The Governor, Central Bank of Nigeria, Godwin Emefiele, has said annual foreign exchange outflow on study-related to the UK has hit to about $2.5bn as visa applications increased.
He also said the official foreign exchange receipt from crude oil sales into the official reserves of the country had dried up, but that the CBN had introduced measures to boost forex earnings through non-oil export which was already yeilding results.
Emefiele spoke at the 57th annual bankers dinner of the Charted Institute of Bankers of Nigeria in Lagos on Friday night.
He said, “As we all know, for example, the official foreign exchange receipt from crude oil sales into our official reserves has dried up steadily from above $3.0bn monthly in 2014 to an absolute zero dollars today.
“To put this drawback into perspective, it is equally no news that the number of student visa issued to Nigerians by the UK alone has increased from an annual average of about 8,000 visas as of 2020 to nearly 66,000 in 2022, which implies an eight-folds surge to about $2.5bn annually in study-related foreign exchange outflow to the UK alone.
“It is against the backdrop of the worsening mismatch between foreign exchange market demand and supply, and the need to boost foreign exchange earnings that the CBN and the Bankers’ Committee initiated the RT200 programme in February 2022.”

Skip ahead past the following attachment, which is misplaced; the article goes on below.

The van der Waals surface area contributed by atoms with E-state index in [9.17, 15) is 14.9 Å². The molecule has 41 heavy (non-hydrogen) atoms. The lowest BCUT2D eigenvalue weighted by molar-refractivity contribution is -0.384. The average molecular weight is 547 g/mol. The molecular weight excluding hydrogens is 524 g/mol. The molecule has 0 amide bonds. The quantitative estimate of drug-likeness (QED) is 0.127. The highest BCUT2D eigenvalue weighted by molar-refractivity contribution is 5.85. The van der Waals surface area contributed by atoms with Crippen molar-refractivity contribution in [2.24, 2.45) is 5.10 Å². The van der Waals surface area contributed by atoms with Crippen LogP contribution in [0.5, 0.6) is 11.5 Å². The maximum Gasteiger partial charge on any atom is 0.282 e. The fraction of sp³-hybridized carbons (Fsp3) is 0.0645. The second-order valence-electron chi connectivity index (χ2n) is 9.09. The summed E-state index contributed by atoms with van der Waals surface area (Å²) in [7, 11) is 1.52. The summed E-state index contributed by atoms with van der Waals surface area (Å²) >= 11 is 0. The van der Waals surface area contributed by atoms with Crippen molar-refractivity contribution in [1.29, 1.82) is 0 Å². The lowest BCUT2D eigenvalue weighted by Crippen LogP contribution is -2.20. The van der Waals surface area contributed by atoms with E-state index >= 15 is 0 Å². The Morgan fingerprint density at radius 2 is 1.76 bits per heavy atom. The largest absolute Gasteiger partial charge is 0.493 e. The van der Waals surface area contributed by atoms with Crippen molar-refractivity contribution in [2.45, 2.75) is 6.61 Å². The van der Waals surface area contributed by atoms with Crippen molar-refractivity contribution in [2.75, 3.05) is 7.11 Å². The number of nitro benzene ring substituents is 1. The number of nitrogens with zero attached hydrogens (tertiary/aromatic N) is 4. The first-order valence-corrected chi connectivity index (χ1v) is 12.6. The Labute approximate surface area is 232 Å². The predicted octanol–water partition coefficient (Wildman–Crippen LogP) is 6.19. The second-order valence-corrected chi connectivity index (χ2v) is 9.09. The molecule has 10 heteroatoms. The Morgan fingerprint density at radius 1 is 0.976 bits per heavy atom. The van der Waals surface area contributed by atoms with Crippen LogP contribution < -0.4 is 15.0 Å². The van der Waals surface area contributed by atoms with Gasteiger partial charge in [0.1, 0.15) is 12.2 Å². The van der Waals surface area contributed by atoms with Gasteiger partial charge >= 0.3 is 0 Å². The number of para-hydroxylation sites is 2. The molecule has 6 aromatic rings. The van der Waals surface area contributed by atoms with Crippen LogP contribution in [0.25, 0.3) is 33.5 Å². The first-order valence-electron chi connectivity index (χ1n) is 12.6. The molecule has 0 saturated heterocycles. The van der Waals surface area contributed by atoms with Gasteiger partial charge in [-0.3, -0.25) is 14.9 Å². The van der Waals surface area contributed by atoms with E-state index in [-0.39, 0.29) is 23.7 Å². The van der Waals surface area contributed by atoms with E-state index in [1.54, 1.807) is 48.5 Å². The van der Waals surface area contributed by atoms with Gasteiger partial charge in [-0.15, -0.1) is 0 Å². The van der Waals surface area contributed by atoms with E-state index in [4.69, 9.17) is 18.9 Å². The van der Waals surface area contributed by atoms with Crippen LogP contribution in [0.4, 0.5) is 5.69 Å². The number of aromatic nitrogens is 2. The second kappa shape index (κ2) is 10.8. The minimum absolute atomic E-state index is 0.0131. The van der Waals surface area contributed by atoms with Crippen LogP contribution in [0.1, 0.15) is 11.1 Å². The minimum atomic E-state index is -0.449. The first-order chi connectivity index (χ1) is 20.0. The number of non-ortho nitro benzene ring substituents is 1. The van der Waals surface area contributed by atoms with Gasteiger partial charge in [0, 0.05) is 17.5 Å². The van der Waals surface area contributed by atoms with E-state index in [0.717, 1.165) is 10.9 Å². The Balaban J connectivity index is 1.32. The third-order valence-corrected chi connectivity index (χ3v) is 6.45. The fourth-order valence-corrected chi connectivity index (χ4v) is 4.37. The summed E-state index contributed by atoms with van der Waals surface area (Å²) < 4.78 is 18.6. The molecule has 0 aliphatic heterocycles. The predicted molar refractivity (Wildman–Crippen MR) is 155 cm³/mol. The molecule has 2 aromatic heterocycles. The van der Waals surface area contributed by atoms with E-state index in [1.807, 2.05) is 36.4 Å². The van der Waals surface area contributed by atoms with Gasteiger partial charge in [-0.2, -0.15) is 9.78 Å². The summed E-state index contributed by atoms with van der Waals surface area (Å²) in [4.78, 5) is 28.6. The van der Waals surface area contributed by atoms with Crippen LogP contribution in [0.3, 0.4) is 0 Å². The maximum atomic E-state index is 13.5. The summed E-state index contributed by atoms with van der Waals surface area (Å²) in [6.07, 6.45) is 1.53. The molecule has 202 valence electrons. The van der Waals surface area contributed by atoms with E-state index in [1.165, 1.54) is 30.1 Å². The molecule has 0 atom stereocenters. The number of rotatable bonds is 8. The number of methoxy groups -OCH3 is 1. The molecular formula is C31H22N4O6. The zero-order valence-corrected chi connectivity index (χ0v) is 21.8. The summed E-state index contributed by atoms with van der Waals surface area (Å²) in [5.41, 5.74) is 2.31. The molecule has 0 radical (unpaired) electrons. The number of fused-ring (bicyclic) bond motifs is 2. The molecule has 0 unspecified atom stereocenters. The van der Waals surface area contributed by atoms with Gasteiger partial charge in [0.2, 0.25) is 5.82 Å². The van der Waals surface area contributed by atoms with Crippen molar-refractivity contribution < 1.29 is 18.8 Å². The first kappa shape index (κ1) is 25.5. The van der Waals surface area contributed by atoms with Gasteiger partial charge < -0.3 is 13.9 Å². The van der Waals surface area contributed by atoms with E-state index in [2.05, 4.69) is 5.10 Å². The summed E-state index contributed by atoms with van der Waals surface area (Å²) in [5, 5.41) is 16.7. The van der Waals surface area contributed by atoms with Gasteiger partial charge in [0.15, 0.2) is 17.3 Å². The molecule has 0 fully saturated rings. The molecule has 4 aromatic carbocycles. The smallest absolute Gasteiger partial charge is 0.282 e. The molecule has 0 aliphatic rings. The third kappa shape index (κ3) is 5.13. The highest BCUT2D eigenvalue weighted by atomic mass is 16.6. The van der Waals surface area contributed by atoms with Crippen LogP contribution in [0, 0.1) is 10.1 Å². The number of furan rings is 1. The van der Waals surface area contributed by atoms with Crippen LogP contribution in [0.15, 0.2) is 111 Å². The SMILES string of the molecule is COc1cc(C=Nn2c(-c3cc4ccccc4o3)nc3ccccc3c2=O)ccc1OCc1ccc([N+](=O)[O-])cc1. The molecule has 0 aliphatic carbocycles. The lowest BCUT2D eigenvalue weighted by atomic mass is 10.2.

He said the programme was fundamentally devised to innovatively tackle the fundamental problem associated with the repatriation of non-oil export proceed.
So far, he said it had recorded and continue to record resounding success with the RT200 Programme.
Inflows through this programme in 2022 rose to about $1.6bn and could surpass $2.5bn by year-end, he said.
The President, CIBN, Ken Opara, speaking on CBN’s developmental efforts said, “During the year, the Central Bank of Nigeria has continued to be purposeful in curtaining economic shocks from the aftermath of the 4th wave of the COVID-19 pandemic to keep inflation tidings and other related economy indices, most especially local currency, from distortions, exacerbated by declining production levels fuelled by the high cost of production, insecurity, dwindling government revenues, foreign exchange volatility and the uncertainty in the global oil market.”